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Senate to Take Up Libya Authorization Measure

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TEHRAN, July 6 (ICANA) – The Senate will take up S.J. Res. 20, which authorizes the use of military force in Libya for up to one year.
Wednesday, July 06, 2011 12:16:43 PM
Senate to Take Up Libya Authorization Measure

The resolution is similar to a measure that failed in the House in June, although there are some differences.

Under the Senate bill, the use of force would be authorized for one year or until the end of the NATO mission in Libya, whichever comes first. The House bill authorized the use of force for one year.

The Senate bill has more detailed reporting requirements on the Libya mission than the House bill. Under S.J.Res. 20, the administration would be required to report every 30 days on the costs and effectiveness of the operation. It would also require the administration to investigate and report to Congress on Libya's role in past terrorist activities, including the 1988 bombing of Pan Am flight 103.

Like the House bill, the Senate version opposes the use of ground troops in Libya.

A procedural vote on the Senate resolution is expected first. The Senate will hold a vote on whether it can take up the bill, which requires 60 votes to pass. The procedural vote is needed because Sen. Ron Johnson (R-Wis.) last week blocked a request to take up the measure; Johnson argued that the Senate should instead focus on resolving the fight over the debt ceiling. The Hill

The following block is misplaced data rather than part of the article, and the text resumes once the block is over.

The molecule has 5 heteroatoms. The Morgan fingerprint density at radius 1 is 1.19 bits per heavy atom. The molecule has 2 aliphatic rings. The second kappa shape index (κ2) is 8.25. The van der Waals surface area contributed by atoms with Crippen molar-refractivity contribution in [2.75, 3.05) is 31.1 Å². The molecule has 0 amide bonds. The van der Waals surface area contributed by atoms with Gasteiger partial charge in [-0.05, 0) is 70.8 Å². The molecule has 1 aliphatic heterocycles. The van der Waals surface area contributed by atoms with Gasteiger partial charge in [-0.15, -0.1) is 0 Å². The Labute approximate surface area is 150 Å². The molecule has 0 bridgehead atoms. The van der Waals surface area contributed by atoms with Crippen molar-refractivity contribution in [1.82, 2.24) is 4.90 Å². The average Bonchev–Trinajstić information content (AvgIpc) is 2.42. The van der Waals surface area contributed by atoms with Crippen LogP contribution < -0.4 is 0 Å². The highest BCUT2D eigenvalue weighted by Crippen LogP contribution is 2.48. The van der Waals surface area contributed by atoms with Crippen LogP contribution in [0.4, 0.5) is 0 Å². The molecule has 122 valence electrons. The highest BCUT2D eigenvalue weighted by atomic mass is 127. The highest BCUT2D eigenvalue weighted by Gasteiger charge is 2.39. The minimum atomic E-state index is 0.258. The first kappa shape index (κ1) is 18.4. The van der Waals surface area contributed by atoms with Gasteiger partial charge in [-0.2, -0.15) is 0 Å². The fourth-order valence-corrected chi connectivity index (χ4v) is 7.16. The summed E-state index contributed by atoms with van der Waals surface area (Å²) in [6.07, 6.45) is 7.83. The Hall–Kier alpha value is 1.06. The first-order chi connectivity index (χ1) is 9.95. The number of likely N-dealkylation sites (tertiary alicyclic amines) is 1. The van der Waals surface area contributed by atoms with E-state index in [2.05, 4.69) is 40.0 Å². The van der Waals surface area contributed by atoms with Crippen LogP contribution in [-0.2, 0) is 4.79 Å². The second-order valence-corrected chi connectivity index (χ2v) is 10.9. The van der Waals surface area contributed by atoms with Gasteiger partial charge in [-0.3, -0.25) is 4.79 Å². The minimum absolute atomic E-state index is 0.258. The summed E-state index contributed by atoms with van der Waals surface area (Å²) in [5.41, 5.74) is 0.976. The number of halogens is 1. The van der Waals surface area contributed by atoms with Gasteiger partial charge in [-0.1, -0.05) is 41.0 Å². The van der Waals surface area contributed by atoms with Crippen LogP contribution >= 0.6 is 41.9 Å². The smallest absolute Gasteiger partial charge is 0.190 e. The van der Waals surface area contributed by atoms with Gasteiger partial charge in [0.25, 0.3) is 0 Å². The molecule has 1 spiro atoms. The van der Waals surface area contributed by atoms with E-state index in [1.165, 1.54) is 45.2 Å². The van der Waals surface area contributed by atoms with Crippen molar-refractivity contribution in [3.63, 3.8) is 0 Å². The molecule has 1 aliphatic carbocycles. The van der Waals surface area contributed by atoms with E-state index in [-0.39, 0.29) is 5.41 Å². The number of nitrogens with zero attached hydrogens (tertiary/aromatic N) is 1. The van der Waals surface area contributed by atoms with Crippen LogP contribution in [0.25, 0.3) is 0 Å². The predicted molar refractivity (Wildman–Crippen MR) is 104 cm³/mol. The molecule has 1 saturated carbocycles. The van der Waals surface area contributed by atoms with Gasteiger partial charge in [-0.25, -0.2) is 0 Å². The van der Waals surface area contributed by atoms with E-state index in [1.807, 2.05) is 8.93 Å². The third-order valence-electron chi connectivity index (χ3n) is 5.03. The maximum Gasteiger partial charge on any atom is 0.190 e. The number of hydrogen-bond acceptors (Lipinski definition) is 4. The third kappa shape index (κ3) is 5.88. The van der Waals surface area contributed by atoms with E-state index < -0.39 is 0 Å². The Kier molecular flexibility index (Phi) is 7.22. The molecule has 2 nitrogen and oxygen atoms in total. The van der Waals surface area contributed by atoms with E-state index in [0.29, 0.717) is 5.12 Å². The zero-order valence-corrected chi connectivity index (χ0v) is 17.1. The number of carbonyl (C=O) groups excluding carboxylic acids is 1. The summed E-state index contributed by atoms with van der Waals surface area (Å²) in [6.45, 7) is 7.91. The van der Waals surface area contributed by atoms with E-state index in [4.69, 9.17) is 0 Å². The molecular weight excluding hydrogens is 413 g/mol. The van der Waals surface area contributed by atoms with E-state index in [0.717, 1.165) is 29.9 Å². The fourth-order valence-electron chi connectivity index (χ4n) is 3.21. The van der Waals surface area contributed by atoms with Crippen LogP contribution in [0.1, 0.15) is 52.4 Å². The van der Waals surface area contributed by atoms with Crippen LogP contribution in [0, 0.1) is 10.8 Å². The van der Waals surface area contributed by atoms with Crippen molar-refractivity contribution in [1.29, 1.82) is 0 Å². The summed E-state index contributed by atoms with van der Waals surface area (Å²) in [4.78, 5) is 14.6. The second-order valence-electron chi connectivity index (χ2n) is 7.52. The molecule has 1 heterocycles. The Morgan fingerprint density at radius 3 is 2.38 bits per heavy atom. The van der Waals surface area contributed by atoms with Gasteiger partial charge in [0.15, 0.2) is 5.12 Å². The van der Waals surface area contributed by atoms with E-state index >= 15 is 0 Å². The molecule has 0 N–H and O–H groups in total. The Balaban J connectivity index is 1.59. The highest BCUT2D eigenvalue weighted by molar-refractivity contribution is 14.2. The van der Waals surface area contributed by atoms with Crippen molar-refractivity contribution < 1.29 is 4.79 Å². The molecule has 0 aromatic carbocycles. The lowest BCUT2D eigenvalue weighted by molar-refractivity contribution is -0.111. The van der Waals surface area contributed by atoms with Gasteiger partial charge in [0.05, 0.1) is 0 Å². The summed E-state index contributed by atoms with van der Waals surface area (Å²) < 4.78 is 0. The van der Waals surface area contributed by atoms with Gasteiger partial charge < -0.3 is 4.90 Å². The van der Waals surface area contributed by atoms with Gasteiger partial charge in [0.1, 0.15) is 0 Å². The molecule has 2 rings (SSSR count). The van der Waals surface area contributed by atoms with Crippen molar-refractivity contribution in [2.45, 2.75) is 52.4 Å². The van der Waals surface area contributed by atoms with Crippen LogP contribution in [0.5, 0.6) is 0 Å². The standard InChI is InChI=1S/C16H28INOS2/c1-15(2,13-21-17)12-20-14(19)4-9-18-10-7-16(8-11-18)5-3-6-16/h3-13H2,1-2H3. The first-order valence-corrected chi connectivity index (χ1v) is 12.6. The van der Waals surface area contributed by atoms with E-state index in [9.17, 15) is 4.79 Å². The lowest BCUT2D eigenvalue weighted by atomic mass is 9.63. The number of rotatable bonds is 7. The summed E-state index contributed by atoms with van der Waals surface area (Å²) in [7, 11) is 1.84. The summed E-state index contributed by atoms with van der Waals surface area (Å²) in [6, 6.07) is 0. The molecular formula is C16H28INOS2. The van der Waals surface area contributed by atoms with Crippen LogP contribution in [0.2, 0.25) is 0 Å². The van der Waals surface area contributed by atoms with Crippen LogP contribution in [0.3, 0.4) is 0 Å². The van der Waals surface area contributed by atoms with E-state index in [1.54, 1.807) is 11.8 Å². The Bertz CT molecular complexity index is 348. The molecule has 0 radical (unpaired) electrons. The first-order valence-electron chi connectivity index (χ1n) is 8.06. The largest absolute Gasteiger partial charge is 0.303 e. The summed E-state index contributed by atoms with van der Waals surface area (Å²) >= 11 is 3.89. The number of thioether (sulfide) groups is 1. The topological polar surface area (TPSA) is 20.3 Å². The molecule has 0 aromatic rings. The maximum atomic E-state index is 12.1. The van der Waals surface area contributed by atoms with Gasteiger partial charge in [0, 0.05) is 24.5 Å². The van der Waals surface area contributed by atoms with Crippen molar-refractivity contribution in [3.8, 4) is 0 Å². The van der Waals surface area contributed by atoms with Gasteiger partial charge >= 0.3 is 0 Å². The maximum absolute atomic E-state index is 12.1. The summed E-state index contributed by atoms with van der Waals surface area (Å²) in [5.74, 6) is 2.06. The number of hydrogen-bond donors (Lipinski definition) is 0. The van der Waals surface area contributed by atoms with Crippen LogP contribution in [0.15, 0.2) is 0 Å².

FACTS & FIGURES

 

The U.S. launched attacks on Libya on March 19, but claimed as of March 31 to have transitioned into a "support" role for it as a NATO war, providing surveillance and refueling for the conflict. Antiwar

Six in 10 Americans think the U.S. should not be involved in Libya, according to a new CBS News poll. That includes majorities of Republicans, Democrats and independents. The Atlantic

A Pentagon memo shows that the cost of America's involvement in the war in Libya is around $2 million per day, putting the cost well ahead of previous estimates of $40 million a month to more like $60 million a month. Antiwar

Richard Haas, the president of the Council on Foreign Relations has said, "We should push hard for a ceasefire, and do what we can to save as many lives as possible, even if that means for the time being having Gaddafi remain in power and have the country effectively divided." Scrollpost.com

Samuel Locklear, the top U.S. admiral in the NATO-led Libya war, told a congressman last month that NATO is indeed trying to kill Muammar Gaddafi. CBS News

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